- Why should you consider studying abroad in high school?
- Who may apply to School Year Abroad?
- Tell me about host families?
- What about co-curricular activities?
- What do colleges think of SYA?
High school students in the 10th, 11th or 12th grade are mature enough to respond to the challenges of living abroad while young enough to absorb new experiences fully and integrate successfully into a foreign host family. They're much more likely to see another country from the inside than are students three or four years older. Students headed for careers in math- or science-related fields find the high school years ideal for a year abroad because they're not yet locked into a college major; students who think they may major in languages or other liberal arts will have the chance to take a second year abroad in college.
All SYA graduates find that the transition from high school to college is smooth, thanks to the independence, self-confidence and renewed academic motivation they gain abroad.
High school students may apply to spend their sophomore, junior or senior year abroad with SYA. Language requirements for the schools are:
SYA France or SYA Spain: students must be currently enrolled in at least level II of French or Spanish.
SYA China or SYA Italy: students may be of all levels, including those who would like to begin the study of Mandarin or Italian with us. However, applicants must have classroom experience studying either a spoken or classical language.
Students from approximately 1,100 schools have participated since SYA's founding. Click here to read more about the application process.
Living with a caring host family is one of the defining components of SYA. You'll be placed with a family that is excited to share in your experience. They provide far more than just a place to eat and sleep, and together you'll weave memories that will last a lifetime.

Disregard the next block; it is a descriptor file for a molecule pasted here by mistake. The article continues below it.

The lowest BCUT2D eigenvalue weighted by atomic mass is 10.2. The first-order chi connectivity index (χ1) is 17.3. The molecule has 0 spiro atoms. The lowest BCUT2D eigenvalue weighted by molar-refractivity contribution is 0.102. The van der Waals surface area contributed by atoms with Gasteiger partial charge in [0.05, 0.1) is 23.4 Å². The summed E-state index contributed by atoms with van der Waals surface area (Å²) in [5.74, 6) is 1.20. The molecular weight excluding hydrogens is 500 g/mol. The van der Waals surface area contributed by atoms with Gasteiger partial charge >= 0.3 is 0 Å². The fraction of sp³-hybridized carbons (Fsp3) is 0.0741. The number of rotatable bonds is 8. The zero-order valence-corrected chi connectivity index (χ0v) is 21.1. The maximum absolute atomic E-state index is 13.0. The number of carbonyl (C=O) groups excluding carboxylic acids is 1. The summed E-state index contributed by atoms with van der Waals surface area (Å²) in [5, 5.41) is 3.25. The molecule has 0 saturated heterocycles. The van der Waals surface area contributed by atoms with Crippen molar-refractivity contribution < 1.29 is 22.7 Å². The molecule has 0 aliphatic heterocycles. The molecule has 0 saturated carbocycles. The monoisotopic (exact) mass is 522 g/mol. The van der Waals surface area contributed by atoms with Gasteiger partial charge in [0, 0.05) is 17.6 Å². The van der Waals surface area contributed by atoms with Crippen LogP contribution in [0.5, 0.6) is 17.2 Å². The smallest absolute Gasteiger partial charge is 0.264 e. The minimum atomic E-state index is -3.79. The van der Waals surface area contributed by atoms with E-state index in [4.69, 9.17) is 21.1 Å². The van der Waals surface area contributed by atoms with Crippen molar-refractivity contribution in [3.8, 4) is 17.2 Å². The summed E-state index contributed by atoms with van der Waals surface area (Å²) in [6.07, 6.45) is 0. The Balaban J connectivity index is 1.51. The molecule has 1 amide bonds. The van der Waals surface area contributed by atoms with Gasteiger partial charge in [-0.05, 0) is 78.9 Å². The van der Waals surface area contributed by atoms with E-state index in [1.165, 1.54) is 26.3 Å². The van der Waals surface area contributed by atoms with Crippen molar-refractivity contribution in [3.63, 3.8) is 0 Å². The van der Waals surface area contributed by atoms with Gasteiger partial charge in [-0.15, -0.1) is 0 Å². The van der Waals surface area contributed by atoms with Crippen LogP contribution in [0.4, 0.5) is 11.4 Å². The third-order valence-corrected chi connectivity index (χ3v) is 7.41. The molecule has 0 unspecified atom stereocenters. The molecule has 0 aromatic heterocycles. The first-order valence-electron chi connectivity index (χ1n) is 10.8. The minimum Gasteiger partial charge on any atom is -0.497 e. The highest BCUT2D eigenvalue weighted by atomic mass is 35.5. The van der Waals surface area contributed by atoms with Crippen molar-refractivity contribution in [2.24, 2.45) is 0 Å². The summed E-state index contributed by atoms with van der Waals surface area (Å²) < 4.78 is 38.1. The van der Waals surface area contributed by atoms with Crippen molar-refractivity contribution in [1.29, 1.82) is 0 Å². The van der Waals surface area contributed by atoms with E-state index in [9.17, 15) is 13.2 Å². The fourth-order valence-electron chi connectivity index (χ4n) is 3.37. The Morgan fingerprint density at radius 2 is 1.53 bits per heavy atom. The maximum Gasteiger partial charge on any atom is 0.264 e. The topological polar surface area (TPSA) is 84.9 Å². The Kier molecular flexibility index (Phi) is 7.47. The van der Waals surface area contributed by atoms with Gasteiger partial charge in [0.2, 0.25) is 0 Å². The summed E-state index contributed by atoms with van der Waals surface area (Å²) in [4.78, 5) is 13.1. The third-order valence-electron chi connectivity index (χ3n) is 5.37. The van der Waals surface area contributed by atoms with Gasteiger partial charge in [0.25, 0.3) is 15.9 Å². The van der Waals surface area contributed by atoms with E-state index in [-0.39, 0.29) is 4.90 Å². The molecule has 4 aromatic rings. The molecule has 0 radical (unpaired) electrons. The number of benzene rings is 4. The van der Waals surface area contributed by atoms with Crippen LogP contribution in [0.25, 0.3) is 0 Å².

Each SYA country has a dedicated Host Family Coordinator who not only matches you with a family, but is available throughout the year to help guide you through the process of adapting to a completely different set of norms. The families we select after interviews in their homes are of varying sizes, configurations and social classes. What they have in common is a desire to incorporate an American teenager fully into their lives and the flexibility and warmth necessary to make that work. We spend long days during the summer studying student folders and questionnaires, matching interests and personalities with those of our host families.
We strongly believe that the greatest impact of a successful study abroad experience depends in part on your full engagement in both the local community and the host country. SYA’s curriculum, schedule and commitment of resources are there to help you understand and become an active participant in the local community as well as meet and work with students your age in local, national and international exchanges. Engagement can include athletics, community service, tutoring, exchanges with local schools and enrichment classes. Tennis, cycling, soccer, swimming, golf, dance, photography, fencing, cooking, instrumental lessons, choir, orchestra, hiking, basketball and martial arts are only a few of the activities SYA students have pursued in recent years. While not all of these activities are available in all of our host cities, an activities coordinator at each school will help you investigate, find and develop opportunities to become involved in activities of interest to you. Each school has a different requirement and model for tracking student involvement in co-curricular activities that will be explained during the opening weeks of school.
For that reason your SYA school will organize only a few U.S.-style afterschool activities, such as the yearbook or talent shows. There are almost no SYA athletic teams since we prefer that you play on local teams, using the host country language to communicate with your teammates.
College admissions officers know that successful SYA students are proven risk-takers who have responded well to the combined challenges of a rigorous academic program and life in a foreign culture. Students who make the most of SYA are regularly accepted at top colleges and universities.
Click here to view the colleges which enrolled the most SYA students in the past five years. SYA students have the opportunity to take PSAT, SAT and AP examinations while abroad, and can take the ACT in our European schools. The SYA administration works closely with home school counselors to ensure that all transcripts, recommendations and other application papers are sent to colleges in time to meet U.S. deadlines.